More doctors say government regulations and third-party interference are the largest barriers to good health care for patients, according to the preliminary results of Physicians Practice’s 2017 Great American Physician Survey.
The magazine polled 826 physicians and found that 40 percent feel this way about regulation, compared to 37 percent in last year’s survey. In addition, 40 percent give the Trump administration a failing grade on health care, while 12 percent give it a D; 21 percent give it a C; 18 percent give it a B; and 9 percent give it an A.
In terms of the health policy issues that physicians care about, 73 percent say they want protections for patients with pre-existing conditions; 66 percent want regulations for the cost of medications; and 51 percent want increased competition among health insurers.
Just over half (52 percent) of respondents say they want to continue practicing as they do now for the next three years, while 21 percent say they plan to retire. Other things the respondents plan to do include transitioning to a direct-pay practice (6 percent); joining an accountable care organization (3 percent); merging with other private practices (3 percent); selling their practice and become hospital employed (2 percent); or becoming a patient-centered medical home (3 percent).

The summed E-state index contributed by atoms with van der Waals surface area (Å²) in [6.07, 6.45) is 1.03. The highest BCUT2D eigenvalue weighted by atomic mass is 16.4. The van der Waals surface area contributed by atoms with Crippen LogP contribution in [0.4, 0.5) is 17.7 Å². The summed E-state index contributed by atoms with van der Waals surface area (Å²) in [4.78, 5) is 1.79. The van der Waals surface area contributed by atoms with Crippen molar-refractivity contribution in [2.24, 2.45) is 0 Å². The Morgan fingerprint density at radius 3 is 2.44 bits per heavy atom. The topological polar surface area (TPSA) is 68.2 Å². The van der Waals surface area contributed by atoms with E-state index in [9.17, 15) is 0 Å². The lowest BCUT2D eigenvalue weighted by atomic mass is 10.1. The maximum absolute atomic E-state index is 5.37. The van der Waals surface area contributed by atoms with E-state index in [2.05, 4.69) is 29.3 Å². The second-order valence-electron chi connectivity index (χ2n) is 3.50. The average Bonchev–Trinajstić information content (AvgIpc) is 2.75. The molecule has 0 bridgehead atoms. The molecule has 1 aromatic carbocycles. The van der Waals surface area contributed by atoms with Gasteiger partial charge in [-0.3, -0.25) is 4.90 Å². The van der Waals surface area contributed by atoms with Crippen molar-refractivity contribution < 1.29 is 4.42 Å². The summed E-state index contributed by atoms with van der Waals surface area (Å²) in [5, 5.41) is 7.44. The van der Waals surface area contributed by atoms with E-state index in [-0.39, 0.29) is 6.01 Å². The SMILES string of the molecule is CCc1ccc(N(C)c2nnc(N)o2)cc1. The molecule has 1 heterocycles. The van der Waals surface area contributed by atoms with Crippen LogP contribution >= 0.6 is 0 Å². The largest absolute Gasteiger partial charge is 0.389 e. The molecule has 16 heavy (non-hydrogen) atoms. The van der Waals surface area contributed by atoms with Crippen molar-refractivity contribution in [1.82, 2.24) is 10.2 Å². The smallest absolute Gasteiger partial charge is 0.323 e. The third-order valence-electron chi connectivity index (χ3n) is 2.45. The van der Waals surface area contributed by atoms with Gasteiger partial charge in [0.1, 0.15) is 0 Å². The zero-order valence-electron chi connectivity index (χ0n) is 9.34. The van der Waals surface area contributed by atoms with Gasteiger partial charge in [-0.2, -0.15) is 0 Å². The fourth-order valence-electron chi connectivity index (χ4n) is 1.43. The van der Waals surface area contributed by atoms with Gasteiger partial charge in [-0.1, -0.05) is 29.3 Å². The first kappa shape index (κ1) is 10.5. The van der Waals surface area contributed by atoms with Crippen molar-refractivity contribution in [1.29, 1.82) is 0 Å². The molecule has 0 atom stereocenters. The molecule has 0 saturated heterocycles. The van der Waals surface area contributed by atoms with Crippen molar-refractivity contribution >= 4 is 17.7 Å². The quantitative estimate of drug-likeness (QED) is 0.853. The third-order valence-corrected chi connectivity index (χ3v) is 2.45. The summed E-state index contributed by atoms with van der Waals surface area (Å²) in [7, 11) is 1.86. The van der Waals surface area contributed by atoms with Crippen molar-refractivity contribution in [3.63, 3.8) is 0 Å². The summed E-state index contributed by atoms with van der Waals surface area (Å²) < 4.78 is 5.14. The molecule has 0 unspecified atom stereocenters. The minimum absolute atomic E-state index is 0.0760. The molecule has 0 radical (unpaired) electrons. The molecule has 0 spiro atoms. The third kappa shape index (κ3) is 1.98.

Given the chance to go back in time and consider another career path, 46 percent say they would do everything roughly the way they did it the first time; 19 percent say they would choose a specialty that provides greater work-life balance; 17 percent say they would choose a profession other than health care; 13 percent say they would choose a more financially lucrative specialty; and 5 percent say they would choose some other career in health care as a non-physician.
Nearly two-thirds (64 percent) of physicians say they would be willing to go part-time and 57 percent say they wish they worked fewer hours. When asked what they would be willing to sacrifice in order to work less, 29 percent say money; 16 percent say influence over management decisions; 10 percent say their future opportunity to become a partner; 10 percent say partnership; 7 percent say benefits; and 54 percent say nothing — they can’t afford to sacrifice anything to work less.
The full results of the survey will be published later this month.